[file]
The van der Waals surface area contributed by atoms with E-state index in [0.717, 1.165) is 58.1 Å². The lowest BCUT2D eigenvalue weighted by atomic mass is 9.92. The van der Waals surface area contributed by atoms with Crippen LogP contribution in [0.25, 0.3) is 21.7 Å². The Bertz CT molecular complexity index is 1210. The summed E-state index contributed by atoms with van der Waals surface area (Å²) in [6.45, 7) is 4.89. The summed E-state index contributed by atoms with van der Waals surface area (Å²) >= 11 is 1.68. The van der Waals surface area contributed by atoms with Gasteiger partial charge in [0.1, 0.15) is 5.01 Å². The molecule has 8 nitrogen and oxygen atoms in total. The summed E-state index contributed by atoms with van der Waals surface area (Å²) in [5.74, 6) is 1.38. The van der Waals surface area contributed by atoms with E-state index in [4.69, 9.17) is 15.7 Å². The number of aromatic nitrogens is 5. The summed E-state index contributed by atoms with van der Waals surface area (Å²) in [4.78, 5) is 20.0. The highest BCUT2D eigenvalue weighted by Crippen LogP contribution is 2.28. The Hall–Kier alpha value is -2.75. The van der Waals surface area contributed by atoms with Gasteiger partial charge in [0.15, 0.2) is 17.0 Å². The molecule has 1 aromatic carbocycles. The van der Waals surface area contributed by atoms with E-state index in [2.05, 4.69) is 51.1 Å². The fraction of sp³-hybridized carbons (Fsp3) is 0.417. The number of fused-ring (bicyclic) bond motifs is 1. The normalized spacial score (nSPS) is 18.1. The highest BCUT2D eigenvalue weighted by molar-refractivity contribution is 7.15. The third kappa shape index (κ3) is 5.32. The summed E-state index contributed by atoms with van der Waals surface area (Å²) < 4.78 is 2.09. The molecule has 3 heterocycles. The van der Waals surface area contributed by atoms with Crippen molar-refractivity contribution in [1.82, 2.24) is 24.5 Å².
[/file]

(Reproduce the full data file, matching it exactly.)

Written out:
The van der Waals surface area contributed by atoms with E-state index in [0.717, 1.165) is 58.1 Å². The lowest BCUT2D eigenvalue weighted by atomic mass is 9.92. The van der Waals surface area contributed by atoms with Crippen LogP contribution in [0.25, 0.3) is 21.7 Å². The Bertz CT molecular complexity index is 1210. The summed E-state index contributed by atoms with van der Waals surface area (Å²) in [6.45, 7) is 4.89. The summed E-state index contributed by atoms with van der Waals surface area (Å²) >= 11 is 1.68. The van der Waals surface area contributed by atoms with Gasteiger partial charge in [0.1, 0.15) is 5.01 Å². The molecule has 8 nitrogen and oxygen atoms in total. The summed E-state index contributed by atoms with van der Waals surface area (Å²) in [5.74, 6) is 1.38. The van der Waals surface area contributed by atoms with E-state index in [4.69, 9.17) is 15.7 Å². The number of aromatic nitrogens is 5. The summed E-state index contributed by atoms with van der Waals surface area (Å²) in [4.78, 5) is 20.0. The highest BCUT2D eigenvalue weighted by Crippen LogP contribution is 2.28. The Hall–Kier alpha value is -2.75. The van der Waals surface area contributed by atoms with Gasteiger partial charge in [0.15, 0.2) is 17.0 Å². The molecule has 1 aromatic carbocycles. The van der Waals surface area contributed by atoms with E-state index in [2.05, 4.69) is 51.1 Å². The fraction of sp³-hybridized carbons (Fsp3) is 0.417. The number of fused-ring (bicyclic) bond motifs is 1. The normalized spacial score (nSPS) is 18.1. The highest BCUT2D eigenvalue weighted by molar-refractivity contribution is 7.15. The third kappa shape index (κ3) is 5.32. The summed E-state index contributed by atoms with van der Waals surface area (Å²) < 4.78 is 2.09. The molecule has 3 heterocycles. The van der Waals surface area contributed by atoms with Crippen molar-refractivity contribution in [1.82, 2.24) is 24.5 Å².